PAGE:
Auto & Transmission Repair

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Car & Truck Tips
Steps For a Winter Ready Car
Winterizing your vehicle before the temperatures drop is a wise idea. An investment of an hour or two to have your vehicle checked is all it takes to have peace of mind and help avoid the cost and hassle of car trouble during severe weather. Winter magnifies existing problems such as pings, hard starts, sluggish performance or rough idling.
  • Have the battery and charging system checked for optimum performance. Cold weather is hard on batteries.
  • Clean, flush and put new antifreeze in the cooling system. As a general rule of thumb, this should be done every two years.
  • Make sure heaters, defrosters and wipers work properly. Consider winter wiper blades and use cold weather washer fluid. As a general rule, wiper blades should be replaced every six months.
  • Check the tire tread depth and tire pressure.
  • Have the brakes checked. The braking system is the vehicle’s most important safety item.
  • Have the exhaust system checked for carbon monoxide leaks, which can be dangerous during cold weather driving when windows are closed.
  • Check to see that exterior and interior lights work and headlights are properly aimed.
  • Dirty oil can spell trouble in winter. Consider changing to "winter weight" oil. Have your technician check the fuel, air and transmission filters at the same time.
Motorists should also keep the gas tank at least half full at all times to decrease the chances of moisture forming in gas lines. Check the tire pressure of the spare and stock an emergency kit, jumper cables, flashlight, flares, blanket, extra clothes, candles/matches, bottled water, dry food snacks and needed medication.

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Caring for Your Car During Summer
Summer heat can destroy batteries and stress the cooling system and tires. As a precaution, these vehicle components should be checked periodically during summer to help avoid breakdowns.

Heat causes battery fluid to evaporate, which damages the internal structure of the battery. The voltage regulator can allow too high of a charging rate, which can destroy a battery. To get the most out of a battery, have the electrical system checked. If your battery needs to be topped off, add distilled water. Keep the top of the battery clean or dirt can become a conductor and drain the battery. If corrosion accumulates on battery terminals, it can inhibit the current flow.

The cooling system works harder during hot temperatures. To keep the cooling system working effectively, the coolant and distilled water mixture for the radiator should be 50:50. The coolant should be changed annually on most vehicles. This will keep the cooling system clean, which helps prevent corrosion and assures that the coolant has the proper boiling point and protection.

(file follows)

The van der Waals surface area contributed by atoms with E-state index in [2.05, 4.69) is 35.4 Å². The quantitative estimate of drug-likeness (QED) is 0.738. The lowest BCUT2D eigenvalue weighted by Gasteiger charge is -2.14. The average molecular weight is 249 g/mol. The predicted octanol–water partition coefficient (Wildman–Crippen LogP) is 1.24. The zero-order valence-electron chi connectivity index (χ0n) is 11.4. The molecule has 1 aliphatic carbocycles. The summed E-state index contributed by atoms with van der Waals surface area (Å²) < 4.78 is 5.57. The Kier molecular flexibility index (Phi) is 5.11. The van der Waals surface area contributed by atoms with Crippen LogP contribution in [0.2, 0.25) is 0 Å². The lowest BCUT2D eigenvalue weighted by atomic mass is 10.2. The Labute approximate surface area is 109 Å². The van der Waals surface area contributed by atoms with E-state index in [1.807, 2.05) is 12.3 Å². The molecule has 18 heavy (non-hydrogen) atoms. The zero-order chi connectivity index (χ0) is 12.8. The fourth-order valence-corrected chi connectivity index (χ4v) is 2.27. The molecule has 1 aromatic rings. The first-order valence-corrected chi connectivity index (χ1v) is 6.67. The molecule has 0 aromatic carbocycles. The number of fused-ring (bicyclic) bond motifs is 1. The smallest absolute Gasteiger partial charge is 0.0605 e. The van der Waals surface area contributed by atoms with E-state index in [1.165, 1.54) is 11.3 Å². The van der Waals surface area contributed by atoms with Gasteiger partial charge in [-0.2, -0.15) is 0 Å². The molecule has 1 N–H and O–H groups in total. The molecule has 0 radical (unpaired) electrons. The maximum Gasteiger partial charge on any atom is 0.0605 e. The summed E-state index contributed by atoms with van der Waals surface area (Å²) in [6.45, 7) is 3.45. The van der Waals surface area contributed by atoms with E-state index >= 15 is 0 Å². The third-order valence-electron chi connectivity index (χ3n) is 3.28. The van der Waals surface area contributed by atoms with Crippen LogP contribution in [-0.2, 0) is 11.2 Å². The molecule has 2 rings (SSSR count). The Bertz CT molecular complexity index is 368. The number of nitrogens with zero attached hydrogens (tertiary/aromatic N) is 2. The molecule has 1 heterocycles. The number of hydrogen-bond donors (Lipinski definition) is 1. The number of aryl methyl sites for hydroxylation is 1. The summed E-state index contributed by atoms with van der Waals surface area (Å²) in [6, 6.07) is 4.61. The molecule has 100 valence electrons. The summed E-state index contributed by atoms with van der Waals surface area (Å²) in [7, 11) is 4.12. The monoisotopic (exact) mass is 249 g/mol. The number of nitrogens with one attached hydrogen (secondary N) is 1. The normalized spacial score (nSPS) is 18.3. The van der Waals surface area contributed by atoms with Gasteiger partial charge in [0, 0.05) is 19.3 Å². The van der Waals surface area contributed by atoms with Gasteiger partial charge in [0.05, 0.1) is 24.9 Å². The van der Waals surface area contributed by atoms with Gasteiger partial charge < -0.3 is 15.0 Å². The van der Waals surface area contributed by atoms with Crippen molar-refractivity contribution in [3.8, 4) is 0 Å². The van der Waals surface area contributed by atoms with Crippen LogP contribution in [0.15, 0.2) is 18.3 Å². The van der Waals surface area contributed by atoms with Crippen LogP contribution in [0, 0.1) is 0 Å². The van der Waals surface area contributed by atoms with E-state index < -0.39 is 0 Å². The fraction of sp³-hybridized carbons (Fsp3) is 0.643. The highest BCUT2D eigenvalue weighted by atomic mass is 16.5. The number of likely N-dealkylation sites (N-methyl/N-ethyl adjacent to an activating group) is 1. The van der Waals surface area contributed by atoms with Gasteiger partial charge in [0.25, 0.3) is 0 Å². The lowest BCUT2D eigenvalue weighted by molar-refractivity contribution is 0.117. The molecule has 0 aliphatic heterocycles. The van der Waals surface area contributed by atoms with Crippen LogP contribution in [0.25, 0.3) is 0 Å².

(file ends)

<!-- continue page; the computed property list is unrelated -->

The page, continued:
A pressure test, thermostat test, a cooling fan test and a visual inspection for leaks and corrosion should be done annually. Hoses and drive belts should be checked for damage. Use a garden hose and a soft brush to periodically remove bugs, dirt and debris from the radiator.

To maximize a tire's life and safety, check the tire condition and inflation pressure monthly, and have the tires rotated every 6,000 miles. Summer heat will cause the pressure within a tire to rise, therefore, it's important to check the pressure when tires are cold. The owner's manual includes the recommended air pressure for your tires.

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Check Engine Light
One of the most vital components to your vehicle is the 'Check Engine' light. When the 'Check Engine' light comes on, it means that some system in your vehicle is not operating at peak performance, even if your vehicle appears to you to be running normally. Ignoring the warning light could severely damage engine components and incur additional repair expenses.

If your 'Check Engine' light comes on, first check the gas cap to make sure it wasn't left loose after refueling. Sometimes this can trigger the 'Check Engine' light. If the cap was loose, the light should go out after a few short trips.

A light that flashes requires more prompt attention, indicating a more severe condition that must be checked out immediately to prevent damage to the catalytic converter. When you experience a flashing light, minimize driving at high speeds or under heavy loads.

While the diagnostic computer is connected to your car, the technician can check the idle speed, throttle response, engine temperature, fuel system pressure, manifold vacuum, exhaust emission levels and many other key indicators.

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